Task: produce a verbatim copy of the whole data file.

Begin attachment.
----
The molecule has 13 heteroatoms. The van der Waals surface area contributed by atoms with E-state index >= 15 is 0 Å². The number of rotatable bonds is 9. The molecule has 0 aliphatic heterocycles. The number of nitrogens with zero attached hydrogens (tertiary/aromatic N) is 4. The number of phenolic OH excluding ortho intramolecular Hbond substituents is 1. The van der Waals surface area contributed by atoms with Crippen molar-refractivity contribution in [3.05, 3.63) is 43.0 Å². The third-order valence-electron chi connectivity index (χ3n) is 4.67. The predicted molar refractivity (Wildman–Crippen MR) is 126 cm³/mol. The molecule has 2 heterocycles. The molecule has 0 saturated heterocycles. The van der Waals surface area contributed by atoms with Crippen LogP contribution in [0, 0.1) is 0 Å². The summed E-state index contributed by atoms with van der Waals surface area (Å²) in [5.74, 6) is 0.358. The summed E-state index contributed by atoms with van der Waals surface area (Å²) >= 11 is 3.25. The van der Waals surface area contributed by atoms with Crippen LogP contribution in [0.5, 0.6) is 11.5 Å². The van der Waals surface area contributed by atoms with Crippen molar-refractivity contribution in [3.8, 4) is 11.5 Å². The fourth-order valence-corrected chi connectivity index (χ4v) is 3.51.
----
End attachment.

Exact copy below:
The molecule has 13 heteroatoms. The van der Waals surface area contributed by atoms with E-state index >= 15 is 0 Å². The number of rotatable bonds is 9. The molecule has 0 aliphatic heterocycles. The number of nitrogens with zero attached hydrogens (tertiary/aromatic N) is 4. The number of phenolic OH excluding ortho intramolecular Hbond substituents is 1. The van der Waals surface area contributed by atoms with Crippen molar-refractivity contribution in [3.05, 3.63) is 43.0 Å². The third-order valence-electron chi connectivity index (χ3n) is 4.67. The predicted molar refractivity (Wildman–Crippen MR) is 126 cm³/mol. The molecule has 2 heterocycles. The molecule has 0 saturated heterocycles. The van der Waals surface area contributed by atoms with Crippen LogP contribution in [0, 0.1) is 0 Å². The summed E-state index contributed by atoms with van der Waals surface area (Å²) in [5.74, 6) is 0.358. The summed E-state index contributed by atoms with van der Waals surface area (Å²) >= 11 is 3.25. The van der Waals surface area contributed by atoms with Crippen LogP contribution in [0.5, 0.6) is 11.5 Å². The van der Waals surface area contributed by atoms with Crippen molar-refractivity contribution in [3.8, 4) is 11.5 Å². The fourth-order valence-corrected chi connectivity index (χ4v) is 3.51.